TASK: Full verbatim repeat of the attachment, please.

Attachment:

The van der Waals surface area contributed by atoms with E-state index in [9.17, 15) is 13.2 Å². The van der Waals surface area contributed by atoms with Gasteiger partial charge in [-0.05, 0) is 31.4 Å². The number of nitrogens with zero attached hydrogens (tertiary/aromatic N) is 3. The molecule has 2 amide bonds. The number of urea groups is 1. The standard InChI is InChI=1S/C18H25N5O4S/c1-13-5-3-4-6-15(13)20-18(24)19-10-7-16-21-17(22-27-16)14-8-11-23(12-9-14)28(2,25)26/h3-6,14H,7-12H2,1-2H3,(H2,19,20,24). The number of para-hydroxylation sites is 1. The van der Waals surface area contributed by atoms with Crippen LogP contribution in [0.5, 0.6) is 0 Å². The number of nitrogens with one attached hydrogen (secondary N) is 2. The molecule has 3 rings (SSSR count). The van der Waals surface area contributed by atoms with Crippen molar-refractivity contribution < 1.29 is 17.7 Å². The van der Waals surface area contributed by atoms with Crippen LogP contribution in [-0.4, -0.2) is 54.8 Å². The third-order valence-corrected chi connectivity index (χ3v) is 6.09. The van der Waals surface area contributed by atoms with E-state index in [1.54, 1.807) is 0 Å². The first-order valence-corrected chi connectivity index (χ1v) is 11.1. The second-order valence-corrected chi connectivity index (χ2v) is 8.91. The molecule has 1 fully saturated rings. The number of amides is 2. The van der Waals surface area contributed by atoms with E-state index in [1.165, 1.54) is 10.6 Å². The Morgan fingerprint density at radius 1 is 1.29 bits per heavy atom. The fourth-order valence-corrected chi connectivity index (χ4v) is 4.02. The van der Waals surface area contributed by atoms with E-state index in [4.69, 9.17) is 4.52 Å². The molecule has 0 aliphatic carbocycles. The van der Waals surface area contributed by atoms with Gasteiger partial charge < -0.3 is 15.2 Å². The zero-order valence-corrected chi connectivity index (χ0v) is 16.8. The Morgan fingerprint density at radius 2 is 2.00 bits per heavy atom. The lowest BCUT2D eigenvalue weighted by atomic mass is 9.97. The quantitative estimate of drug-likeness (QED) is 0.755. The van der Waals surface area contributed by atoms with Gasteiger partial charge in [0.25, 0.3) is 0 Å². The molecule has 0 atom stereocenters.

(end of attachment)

The van der Waals surface area contributed by atoms with E-state index in [9.17, 15) is 13.2 Å². The van der Waals surface area contributed by atoms with Gasteiger partial charge in [-0.05, 0) is 31.4 Å². The number of nitrogens with zero attached hydrogens (tertiary/aromatic N) is 3. The molecule has 2 amide bonds. The number of urea groups is 1. The standard InChI is InChI=1S/C18H25N5O4S/c1-13-5-3-4-6-15(13)20-18(24)19-10-7-16-21-17(22-27-16)14-8-11-23(12-9-14)28(2,25)26/h3-6,14H,7-12H2,1-2H3,(H2,19,20,24). The number of para-hydroxylation sites is 1. The van der Waals surface area contributed by atoms with Crippen LogP contribution in [0.5, 0.6) is 0 Å². The number of nitrogens with one attached hydrogen (secondary N) is 2. The molecule has 3 rings (SSSR count). The van der Waals surface area contributed by atoms with Crippen molar-refractivity contribution < 1.29 is 17.7 Å². The van der Waals surface area contributed by atoms with Crippen LogP contribution in [-0.4, -0.2) is 54.8 Å². The third-order valence-corrected chi connectivity index (χ3v) is 6.09. The van der Waals surface area contributed by atoms with E-state index in [1.54, 1.807) is 0 Å². The first-order valence-corrected chi connectivity index (χ1v) is 11.1. The second-order valence-corrected chi connectivity index (χ2v) is 8.91. The molecule has 1 fully saturated rings. The number of amides is 2. The van der Waals surface area contributed by atoms with E-state index in [1.165, 1.54) is 10.6 Å². The Morgan fingerprint density at radius 1 is 1.29 bits per heavy atom. The fourth-order valence-corrected chi connectivity index (χ4v) is 4.02. The van der Waals surface area contributed by atoms with E-state index in [4.69, 9.17) is 4.52 Å². The molecule has 0 aliphatic carbocycles. The van der Waals surface area contributed by atoms with Gasteiger partial charge < -0.3 is 15.2 Å². The zero-order valence-corrected chi connectivity index (χ0v) is 16.8. The Morgan fingerprint density at radius 2 is 2.00 bits per heavy atom. The lowest BCUT2D eigenvalue weighted by atomic mass is 9.97. The quantitative estimate of drug-likeness (QED) is 0.755. The van der Waals surface area contributed by atoms with Gasteiger partial charge in [0.25, 0.3) is 0 Å². The molecule has 0 atom stereocenters.